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Comment Re:Well, isn't this nice (Score 1) 961

You are splitting hairs

"I would be happy to kill you personally and watch you bleed out. I won't do that, because I fear the consequences."

The only reason he says he wouldn't kill someone who disagreed with his viewpoint is because of the consequences. If he thought he would get away with it, he is saying he would.

Comment Re:Well, isn't this nice (Score 1) 961

I'd argue that you are ignoring the distinction that Adams (who I normally find surprisingly shallow) manages to keep in mind:

"I'm okay with any citizen who opposes doctor-assisted suicide on moral or practical grounds. But if you have acted on that thought, such as basing a vote on it, I would like you to die a slow, horrible death too."

He disagrees with; but holds the vitriol, for people who disagree with him; but does not hold the vitriol for people who have actually acted to impose upon others their position.

No, I am not ignoring the distinction because I find it idiotic. Basically, he is saying that he doesn't wish death on you for disagreeing but for having the gall to actually act on your convictions. That is plain stupid and infantile. And this is coming from someone who agrees that we need euthanization laws.

Comment Well, isn't this nice (Score 5, Insightful) 961

"I'm okay with any citizen who opposes doctor-assisted suicide on moral or practical grounds. But if you have acted on that thought, such as basing a vote on it, I would like you to die a slow, horrible death too."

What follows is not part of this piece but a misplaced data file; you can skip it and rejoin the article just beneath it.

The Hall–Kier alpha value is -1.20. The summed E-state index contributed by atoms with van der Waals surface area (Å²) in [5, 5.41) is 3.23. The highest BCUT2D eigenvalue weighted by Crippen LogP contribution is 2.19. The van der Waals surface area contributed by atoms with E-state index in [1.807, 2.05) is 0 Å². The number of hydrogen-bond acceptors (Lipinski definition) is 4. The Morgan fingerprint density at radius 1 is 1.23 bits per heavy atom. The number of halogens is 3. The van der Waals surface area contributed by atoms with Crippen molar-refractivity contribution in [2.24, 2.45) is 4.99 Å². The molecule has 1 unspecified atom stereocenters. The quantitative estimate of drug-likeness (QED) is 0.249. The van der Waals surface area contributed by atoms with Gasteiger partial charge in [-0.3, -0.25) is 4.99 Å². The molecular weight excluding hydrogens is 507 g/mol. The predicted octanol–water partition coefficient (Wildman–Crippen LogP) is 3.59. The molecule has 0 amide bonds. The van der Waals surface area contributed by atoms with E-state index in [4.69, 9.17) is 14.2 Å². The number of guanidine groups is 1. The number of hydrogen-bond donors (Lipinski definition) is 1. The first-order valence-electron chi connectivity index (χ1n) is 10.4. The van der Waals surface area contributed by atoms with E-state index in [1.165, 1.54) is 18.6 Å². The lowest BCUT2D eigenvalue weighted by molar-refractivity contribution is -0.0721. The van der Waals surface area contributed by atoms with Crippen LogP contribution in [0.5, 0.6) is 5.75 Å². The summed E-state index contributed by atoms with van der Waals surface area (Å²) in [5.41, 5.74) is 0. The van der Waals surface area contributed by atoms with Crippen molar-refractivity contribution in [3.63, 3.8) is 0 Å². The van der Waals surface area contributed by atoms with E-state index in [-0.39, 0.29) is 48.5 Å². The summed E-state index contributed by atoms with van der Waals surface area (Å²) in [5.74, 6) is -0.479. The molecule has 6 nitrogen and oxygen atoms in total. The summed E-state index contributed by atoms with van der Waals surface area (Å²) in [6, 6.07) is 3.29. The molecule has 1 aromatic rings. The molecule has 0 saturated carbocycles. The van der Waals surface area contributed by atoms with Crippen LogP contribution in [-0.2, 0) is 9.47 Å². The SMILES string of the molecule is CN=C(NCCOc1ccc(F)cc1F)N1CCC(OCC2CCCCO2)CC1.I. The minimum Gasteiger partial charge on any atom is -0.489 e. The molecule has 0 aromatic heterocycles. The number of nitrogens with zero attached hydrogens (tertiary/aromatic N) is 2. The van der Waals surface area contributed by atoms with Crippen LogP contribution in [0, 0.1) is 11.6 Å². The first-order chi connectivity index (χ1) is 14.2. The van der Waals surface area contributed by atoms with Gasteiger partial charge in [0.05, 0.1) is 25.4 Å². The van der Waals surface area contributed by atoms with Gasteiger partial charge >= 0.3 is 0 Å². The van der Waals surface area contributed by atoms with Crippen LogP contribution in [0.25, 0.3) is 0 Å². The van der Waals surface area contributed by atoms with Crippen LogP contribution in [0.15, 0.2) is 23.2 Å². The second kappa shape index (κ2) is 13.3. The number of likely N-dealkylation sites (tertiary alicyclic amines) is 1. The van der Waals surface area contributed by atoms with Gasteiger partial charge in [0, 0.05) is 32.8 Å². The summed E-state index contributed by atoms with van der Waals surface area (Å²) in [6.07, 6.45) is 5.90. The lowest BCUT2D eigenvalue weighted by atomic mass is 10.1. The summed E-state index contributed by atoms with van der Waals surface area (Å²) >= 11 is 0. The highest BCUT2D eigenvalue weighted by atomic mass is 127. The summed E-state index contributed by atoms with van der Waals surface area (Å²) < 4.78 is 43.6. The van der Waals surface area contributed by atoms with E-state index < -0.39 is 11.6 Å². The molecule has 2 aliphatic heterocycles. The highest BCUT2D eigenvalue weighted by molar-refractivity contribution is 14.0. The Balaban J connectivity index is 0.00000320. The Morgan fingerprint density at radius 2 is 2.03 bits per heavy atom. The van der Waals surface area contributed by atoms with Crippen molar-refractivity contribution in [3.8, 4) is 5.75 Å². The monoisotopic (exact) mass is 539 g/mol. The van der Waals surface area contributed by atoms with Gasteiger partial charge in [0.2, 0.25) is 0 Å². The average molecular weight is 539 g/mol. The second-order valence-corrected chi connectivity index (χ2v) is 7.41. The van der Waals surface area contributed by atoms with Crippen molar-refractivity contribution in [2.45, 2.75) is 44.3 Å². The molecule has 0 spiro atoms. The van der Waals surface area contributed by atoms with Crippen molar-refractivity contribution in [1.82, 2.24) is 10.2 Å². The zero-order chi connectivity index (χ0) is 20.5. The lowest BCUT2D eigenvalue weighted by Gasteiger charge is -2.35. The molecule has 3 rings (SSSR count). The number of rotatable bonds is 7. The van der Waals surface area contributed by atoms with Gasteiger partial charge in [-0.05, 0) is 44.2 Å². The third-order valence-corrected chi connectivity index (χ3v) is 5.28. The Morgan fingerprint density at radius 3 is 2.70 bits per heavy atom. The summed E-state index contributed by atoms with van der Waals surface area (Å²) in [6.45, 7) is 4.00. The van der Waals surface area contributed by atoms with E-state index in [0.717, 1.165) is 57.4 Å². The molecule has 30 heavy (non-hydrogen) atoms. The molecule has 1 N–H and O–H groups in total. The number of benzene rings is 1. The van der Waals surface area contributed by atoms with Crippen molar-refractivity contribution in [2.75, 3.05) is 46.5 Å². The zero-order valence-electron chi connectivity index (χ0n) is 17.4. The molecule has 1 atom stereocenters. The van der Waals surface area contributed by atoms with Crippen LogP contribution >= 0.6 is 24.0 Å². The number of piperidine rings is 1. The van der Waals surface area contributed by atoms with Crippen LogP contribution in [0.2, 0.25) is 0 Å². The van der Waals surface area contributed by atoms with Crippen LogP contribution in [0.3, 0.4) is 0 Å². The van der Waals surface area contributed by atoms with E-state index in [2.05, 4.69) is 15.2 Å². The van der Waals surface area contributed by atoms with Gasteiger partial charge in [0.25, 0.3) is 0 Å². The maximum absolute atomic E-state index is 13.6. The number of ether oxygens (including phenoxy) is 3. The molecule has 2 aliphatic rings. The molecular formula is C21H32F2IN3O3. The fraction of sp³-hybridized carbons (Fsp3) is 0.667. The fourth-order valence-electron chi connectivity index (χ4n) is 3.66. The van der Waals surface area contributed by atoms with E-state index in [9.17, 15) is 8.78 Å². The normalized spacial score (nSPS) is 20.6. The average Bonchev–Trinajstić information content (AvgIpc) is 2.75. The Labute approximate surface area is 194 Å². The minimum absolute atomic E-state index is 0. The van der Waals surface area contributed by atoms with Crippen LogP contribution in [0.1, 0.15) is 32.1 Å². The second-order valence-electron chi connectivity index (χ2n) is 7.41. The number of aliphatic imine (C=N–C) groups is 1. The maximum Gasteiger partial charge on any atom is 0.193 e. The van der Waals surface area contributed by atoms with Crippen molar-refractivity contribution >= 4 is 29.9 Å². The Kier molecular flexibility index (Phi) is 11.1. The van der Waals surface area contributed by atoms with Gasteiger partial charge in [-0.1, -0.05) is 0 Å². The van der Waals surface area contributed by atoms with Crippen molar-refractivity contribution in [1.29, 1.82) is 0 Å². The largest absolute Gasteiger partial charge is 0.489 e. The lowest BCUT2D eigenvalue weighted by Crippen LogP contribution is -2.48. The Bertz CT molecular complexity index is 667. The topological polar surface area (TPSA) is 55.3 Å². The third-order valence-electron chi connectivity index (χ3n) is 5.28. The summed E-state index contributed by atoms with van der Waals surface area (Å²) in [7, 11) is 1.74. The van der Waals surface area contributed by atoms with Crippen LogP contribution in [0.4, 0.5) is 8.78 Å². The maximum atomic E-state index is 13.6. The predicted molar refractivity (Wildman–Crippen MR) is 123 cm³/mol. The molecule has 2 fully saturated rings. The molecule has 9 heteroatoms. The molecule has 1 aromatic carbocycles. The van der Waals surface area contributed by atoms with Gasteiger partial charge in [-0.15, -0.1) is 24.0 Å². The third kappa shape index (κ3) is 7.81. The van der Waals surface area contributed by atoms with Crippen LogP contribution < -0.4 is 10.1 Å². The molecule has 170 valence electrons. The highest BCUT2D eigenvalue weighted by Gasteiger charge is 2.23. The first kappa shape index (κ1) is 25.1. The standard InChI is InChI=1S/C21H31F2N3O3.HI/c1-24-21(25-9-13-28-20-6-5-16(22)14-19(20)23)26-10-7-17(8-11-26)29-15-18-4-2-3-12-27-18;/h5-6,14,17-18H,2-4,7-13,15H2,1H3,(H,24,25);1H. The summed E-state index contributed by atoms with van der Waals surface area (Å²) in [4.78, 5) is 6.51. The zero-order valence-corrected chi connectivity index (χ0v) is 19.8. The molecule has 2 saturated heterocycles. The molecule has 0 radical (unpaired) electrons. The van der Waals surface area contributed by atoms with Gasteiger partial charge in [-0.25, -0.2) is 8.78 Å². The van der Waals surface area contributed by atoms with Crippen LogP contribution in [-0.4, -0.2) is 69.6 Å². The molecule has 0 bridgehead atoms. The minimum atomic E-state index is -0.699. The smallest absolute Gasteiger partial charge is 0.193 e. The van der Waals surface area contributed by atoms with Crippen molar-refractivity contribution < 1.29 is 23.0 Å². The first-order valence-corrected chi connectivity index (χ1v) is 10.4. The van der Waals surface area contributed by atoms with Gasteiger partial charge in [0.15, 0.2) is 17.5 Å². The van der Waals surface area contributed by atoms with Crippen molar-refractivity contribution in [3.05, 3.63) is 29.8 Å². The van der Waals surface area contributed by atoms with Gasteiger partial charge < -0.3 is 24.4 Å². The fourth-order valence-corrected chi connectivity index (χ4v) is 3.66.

"If you're a politician who has ever voted against doctor-assisted suicide, or you would vote against it in the future, I hate your fucking guts and I would like you to die a long, horrible death. I would be happy to kill you personally and watch you bleed out."

I'll attribute most of this to personal pain... but seriously, Scott needs to dial it back a notch. When you go into threats of killing someone, your political discourse has gone way too far.

Comment Disaster (Score 2) 385

Folks automatically assume that if Blockbuster bought Netflix that Blockbuster would be sitting on top of the streaming video world. More likely Blockbuster would have either killed the business either intentionally or through incompetence. When you have an entrenched management team that only understands one way of doing business and whose careers are based on a traditional distribution model, you will find that they don't adapt well to a new distribution model. My bet is that a new competitor would have eaten Blockbuster/Netflix' lunch.

Odds are Blockbuster was better off not making the purchase.

Comment A couple of observations (Score 4, Insightful) 361

My first manager always told me that I needed better communication skills. Mostly this was because she was incompetent and couldn't keep track of her own work much less those reporting to her. In hindsight, I do not blame her, but rather the organization that promoted someone beyond what their skill set could handle.

At the same time, I did work on my communication and organizational skills. Since then I've earned five or six promotions and get consistently high marks in both of these areas. In my twenty years of a professional career, six in management, I've learned quite a bit and learned it can be distilled into just a couple of points

1) Know your audience.

This is the most important aspect of communication. My direct reports have learned (and I have told them) that I trust them and only expect a minimum of communication on a daily basis. I like status reports on a daily or near daily basis that let me know if you are on track. I also want to see reports when you see things going off track. Then we can sit down, go into more detail and I can do my job of providing additional resources or a manager's voice to get cooperation. If it is urgent, see me immediately. if not, it can wait for our 1:1. I want my employees to be able to work without getting sucked into a lot of meeting, be allowed to take ownership of their projects but then leverage my position when they need it.